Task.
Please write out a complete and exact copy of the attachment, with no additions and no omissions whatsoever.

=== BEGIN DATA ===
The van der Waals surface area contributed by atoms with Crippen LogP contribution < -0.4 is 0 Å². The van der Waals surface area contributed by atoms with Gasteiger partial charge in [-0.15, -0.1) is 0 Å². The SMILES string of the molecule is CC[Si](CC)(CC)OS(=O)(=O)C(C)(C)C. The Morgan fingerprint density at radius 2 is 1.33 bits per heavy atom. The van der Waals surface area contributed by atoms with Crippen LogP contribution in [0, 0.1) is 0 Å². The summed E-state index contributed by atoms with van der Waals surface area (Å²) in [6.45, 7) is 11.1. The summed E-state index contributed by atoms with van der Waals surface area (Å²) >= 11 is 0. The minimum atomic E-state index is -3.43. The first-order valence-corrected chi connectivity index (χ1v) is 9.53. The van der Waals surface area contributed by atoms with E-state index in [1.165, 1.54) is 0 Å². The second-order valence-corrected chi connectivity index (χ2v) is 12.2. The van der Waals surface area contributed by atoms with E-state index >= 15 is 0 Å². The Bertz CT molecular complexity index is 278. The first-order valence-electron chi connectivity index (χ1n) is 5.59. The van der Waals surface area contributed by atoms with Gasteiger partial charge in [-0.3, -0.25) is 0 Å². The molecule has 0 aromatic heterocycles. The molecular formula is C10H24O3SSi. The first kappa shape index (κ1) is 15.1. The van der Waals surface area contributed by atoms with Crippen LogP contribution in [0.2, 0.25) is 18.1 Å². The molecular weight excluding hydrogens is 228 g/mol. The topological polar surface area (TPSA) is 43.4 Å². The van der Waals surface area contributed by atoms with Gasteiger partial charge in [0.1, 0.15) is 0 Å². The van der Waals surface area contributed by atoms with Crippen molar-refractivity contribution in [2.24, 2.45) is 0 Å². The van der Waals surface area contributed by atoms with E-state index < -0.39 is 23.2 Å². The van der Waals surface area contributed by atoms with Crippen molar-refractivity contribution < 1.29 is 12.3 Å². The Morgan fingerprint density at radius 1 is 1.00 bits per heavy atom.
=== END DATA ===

The van der Waals surface area contributed by atoms with Crippen LogP contribution < -0.4 is 0 Å². The van der Waals surface area contributed by atoms with Gasteiger partial charge in [-0.15, -0.1) is 0 Å². The SMILES string of the molecule is CC[Si](CC)(CC)OS(=O)(=O)C(C)(C)C. The Morgan fingerprint density at radius 2 is 1.33 bits per heavy atom. The van der Waals surface area contributed by atoms with Crippen LogP contribution in [0, 0.1) is 0 Å². The summed E-state index contributed by atoms with van der Waals surface area (Å²) in [6.45, 7) is 11.1. The summed E-state index contributed by atoms with van der Waals surface area (Å²) >= 11 is 0. The minimum atomic E-state index is -3.43. The first-order valence-corrected chi connectivity index (χ1v) is 9.53. The van der Waals surface area contributed by atoms with E-state index in [1.165, 1.54) is 0 Å². The second-order valence-corrected chi connectivity index (χ2v) is 12.2. The van der Waals surface area contributed by atoms with E-state index >= 15 is 0 Å². The Bertz CT molecular complexity index is 278. The first-order valence-electron chi connectivity index (χ1n) is 5.59. The van der Waals surface area contributed by atoms with Gasteiger partial charge in [-0.3, -0.25) is 0 Å². The molecule has 0 aromatic heterocycles. The molecular formula is C10H24O3SSi. The first kappa shape index (κ1) is 15.1. The van der Waals surface area contributed by atoms with Crippen LogP contribution in [0.2, 0.25) is 18.1 Å². The molecular weight excluding hydrogens is 228 g/mol. The topological polar surface area (TPSA) is 43.4 Å². The van der Waals surface area contributed by atoms with Gasteiger partial charge in [0.1, 0.15) is 0 Å². The van der Waals surface area contributed by atoms with Crippen molar-refractivity contribution in [2.24, 2.45) is 0 Å². The van der Waals surface area contributed by atoms with E-state index < -0.39 is 23.2 Å². The van der Waals surface area contributed by atoms with Crippen molar-refractivity contribution < 1.29 is 12.3 Å². The Morgan fingerprint density at radius 1 is 1.00 bits per heavy atom.